Let's also not forget that austerity in 2010 was a cross-party policy. Hindsight is a wonderful thing, but we stood after the 2010 election being told the country was in economic crisis and close to going under unless economic cuts were immediate. Labour had also campaigned in 2010 on a platform of austerity - a more humane one maybe than the Tories, but austerity nevertheless.

Had Labour implemented the long-overdue reform of the electoral system during its 13 years in power (as opposed to offering it as a last desperate fig leaf to hold on to some form of power after it had lost the election with 258 seats on 29% of the vote) then perhaps we wouldn't be here now.

For starters, the Lib Dems could have formed a coalition government with either party without involving other groups (such as the SNP or Greens or - God forbid - UKIP). And second, the Lib Dems' 150 MPs would have given them much greater clout in any coalition government. Austerity could have been watered down further and the Tories held in check. Instead of both major parties being infiltrated by extremists who realised the only route to power was through Tory or Labour, calmer heads would have prevailed with the LDs as a moderating influence. And smaller parties like the Greens would of course have better representation and the opportunity to bring their programmes to greater prominence. Perhaps the broadcast media would have been held in check too, forced to choose from a wider range of views instead of constantly favouring extreme left and right positions.

But let us not forget why this didn't happen. Because Labour is more interested in securing single-party rule on under 50% of the popular vote than implementing a representative electoral system.I would have preferred the Lib Dems to have sided with Labour in 2010, but I knew it was morally tricky: the Tories were the single biggest party by far, and had a bigger mandate. Labour had been in power for 13 years by this time. The country wanted a change. Hindsight tells us to be careful what you wish for, but back then the New Labour project was at an end. And Labour has no one to blame but itself.

Wednesday, February 13, 2019

Brace yourselves...

... Here comes No Deal Brexit. In hindsight it was inevitable: a ruling party hijacked by extremists both within its own ranks (the European Research Group, or Jacob Rees-Mogg and his plucky band of right-wing disaster capitalists) and without (the DUP, which serves to prop it up in government as we saw by the way in which the government survived a vote of no confidence immediately after May lost the vote on her deal). All, of course, aided by an opposition led by a man who is unable to hide the fact that at heart he's secretly a Brexiter too.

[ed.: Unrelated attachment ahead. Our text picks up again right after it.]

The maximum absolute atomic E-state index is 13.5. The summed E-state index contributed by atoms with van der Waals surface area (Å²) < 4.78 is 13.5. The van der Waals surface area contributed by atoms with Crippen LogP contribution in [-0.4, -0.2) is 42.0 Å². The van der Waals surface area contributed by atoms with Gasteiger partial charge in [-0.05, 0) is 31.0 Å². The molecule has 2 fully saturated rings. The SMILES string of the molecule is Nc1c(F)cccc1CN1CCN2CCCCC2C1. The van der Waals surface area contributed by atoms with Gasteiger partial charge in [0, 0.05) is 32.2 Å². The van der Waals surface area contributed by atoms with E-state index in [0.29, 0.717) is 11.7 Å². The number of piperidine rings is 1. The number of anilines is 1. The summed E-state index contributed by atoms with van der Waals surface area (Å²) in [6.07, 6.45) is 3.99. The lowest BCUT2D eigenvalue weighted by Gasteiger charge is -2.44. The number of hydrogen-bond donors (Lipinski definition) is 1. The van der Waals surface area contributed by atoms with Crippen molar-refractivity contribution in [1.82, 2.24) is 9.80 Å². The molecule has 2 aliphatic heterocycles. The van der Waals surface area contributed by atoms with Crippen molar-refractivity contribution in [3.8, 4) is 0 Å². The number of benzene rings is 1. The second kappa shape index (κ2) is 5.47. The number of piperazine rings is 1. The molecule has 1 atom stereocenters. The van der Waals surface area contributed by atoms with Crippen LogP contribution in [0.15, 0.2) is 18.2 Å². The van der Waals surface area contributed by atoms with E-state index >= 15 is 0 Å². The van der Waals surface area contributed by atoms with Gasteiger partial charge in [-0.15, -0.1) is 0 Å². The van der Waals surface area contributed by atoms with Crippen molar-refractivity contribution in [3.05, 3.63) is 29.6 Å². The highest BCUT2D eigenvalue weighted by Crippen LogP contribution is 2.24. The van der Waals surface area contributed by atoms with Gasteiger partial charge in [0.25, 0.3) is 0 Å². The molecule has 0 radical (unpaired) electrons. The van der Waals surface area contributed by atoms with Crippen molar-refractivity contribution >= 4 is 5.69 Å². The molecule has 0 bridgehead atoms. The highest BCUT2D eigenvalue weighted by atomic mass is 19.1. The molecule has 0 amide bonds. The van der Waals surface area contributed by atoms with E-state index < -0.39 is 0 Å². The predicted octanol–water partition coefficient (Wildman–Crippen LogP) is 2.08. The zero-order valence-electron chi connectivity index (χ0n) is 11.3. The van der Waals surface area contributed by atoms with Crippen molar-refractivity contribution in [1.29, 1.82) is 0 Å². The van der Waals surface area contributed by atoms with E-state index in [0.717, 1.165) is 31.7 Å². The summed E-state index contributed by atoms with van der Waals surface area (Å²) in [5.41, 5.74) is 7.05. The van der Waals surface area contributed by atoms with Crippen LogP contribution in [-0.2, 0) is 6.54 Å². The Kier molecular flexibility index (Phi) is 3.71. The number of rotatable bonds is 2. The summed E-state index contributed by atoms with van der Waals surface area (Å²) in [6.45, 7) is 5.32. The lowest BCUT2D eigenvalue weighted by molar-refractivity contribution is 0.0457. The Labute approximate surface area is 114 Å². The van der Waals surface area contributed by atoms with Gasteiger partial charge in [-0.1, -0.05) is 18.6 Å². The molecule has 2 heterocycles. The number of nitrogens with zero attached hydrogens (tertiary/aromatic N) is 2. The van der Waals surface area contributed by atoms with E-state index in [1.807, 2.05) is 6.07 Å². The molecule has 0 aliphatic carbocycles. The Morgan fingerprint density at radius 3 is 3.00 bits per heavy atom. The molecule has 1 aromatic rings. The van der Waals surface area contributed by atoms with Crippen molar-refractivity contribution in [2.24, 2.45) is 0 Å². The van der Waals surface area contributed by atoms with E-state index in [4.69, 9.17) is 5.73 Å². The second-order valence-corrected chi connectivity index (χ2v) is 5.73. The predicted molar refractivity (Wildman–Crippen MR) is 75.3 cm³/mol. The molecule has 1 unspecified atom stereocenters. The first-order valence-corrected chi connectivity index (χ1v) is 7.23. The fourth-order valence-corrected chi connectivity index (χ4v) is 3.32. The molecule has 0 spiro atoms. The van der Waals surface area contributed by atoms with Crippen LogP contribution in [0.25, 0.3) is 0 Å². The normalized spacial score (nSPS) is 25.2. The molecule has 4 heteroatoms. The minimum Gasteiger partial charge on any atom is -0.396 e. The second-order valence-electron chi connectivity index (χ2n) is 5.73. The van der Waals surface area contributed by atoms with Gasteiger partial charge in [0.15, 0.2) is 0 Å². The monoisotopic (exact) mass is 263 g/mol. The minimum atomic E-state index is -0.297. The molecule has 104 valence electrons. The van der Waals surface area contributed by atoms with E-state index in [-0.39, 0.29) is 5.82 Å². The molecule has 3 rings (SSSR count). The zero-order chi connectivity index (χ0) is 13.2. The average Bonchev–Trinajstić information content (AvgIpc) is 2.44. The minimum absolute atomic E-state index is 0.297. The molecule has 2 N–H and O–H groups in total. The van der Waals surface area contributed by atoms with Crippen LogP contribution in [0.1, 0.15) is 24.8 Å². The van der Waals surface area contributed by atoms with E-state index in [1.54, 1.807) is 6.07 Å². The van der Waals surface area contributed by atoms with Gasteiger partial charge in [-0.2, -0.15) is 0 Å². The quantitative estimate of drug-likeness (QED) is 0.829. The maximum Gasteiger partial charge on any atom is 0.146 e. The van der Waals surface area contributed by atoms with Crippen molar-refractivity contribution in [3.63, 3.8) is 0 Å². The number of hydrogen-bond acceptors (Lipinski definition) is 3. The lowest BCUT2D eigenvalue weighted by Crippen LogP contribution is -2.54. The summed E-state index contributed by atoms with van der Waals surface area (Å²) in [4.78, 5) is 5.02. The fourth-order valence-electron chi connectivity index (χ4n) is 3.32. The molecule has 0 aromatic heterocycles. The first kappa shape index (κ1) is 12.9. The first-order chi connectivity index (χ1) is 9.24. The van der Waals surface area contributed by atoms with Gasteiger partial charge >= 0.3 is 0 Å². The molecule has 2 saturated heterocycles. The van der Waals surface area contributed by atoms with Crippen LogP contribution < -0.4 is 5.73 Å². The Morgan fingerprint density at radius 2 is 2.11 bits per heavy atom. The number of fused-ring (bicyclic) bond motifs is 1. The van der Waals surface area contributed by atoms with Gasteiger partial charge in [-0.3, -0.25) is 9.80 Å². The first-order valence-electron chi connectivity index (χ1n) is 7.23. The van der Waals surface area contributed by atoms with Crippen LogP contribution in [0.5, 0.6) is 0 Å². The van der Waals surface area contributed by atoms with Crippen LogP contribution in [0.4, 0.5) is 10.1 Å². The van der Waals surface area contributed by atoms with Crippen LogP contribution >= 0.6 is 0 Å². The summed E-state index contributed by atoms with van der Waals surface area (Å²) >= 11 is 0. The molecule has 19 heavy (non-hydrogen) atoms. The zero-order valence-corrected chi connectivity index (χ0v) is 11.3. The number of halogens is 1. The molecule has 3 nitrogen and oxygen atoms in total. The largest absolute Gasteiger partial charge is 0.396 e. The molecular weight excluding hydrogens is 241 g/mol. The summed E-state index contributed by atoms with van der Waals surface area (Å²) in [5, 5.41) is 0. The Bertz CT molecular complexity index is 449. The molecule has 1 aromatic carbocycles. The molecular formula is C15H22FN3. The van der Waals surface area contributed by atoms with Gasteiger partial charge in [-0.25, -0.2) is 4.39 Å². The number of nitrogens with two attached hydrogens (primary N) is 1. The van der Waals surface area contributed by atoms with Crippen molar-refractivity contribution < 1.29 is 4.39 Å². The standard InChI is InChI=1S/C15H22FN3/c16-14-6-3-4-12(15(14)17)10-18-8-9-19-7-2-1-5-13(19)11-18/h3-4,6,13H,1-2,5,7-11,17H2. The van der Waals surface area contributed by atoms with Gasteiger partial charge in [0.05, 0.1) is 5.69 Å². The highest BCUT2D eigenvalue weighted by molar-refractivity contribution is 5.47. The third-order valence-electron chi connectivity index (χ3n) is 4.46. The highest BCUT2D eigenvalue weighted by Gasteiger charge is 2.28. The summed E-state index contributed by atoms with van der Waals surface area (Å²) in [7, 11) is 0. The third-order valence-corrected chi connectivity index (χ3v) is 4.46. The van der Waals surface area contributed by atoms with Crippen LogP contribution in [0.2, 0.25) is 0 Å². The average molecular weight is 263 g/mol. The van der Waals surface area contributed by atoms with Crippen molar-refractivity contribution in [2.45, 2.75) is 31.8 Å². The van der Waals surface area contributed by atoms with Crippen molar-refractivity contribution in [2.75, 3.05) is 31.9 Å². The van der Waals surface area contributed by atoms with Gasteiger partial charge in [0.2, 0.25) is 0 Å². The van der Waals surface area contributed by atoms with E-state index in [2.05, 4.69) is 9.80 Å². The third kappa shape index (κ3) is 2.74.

Most of today's politicans are pygmies, incapable of putting the country before their own narrow party interests. People are literally going to die after 29th March as a direct result of our crashing out of the EU, but they don't care because they stoked the fires of nationalism and populism in the run up to the June 2016 referendum and now they're in thrall to the flames, unable - or unwilling more like - to put them out despite the fact Brexit is clearly an act of self-harm unparalleled in this country's history.

It's another abject example of humanity's failure to understand that you can never appease extremists enough. The seeds of this particular example go back to the 1990s and the Tory Party's shift to the right, and in some ways Labour's own shift to the right too, which mirrored the Democratic Party in the US, which in turn forced the Republicans to the right.

This is the problem with outdated electoral systems like in the UK and US. Only two parties can ever win, and so after trying unsuccessfully to crash the system using new vehicles, extremists periodically reverse themselves into the two major parties and then use their particular talents for intolerance, dislike of facts and tactics of reducing everything to emotive, simplistic slogans to undermine those parties from within.

Britain has been in decline since the crash of 2008, and the two-party system has perpetuated that. It's also proven that 40 years after the emergence of Thatcher and Reagan, we've normalised right-wing politics as the new "centre". By all rights, I should be a Labour supporter, but the party's failure to address the electoral system during its 13 years in power coupled with Corbyn's clear reluctance to embrace the issue means I will never vote for them, just as I won't vote Tory. Regarding Corbyn, his brand of politics will never attract more than 40% of the vote, and he needs a system that could deliver him unfettered power on that minority vote; problem is, it's more of a one-and-a-half party system these days, with Labour only electable in living memory when it embraced right-wing thinking. But Corbyn doesn't see that, of course.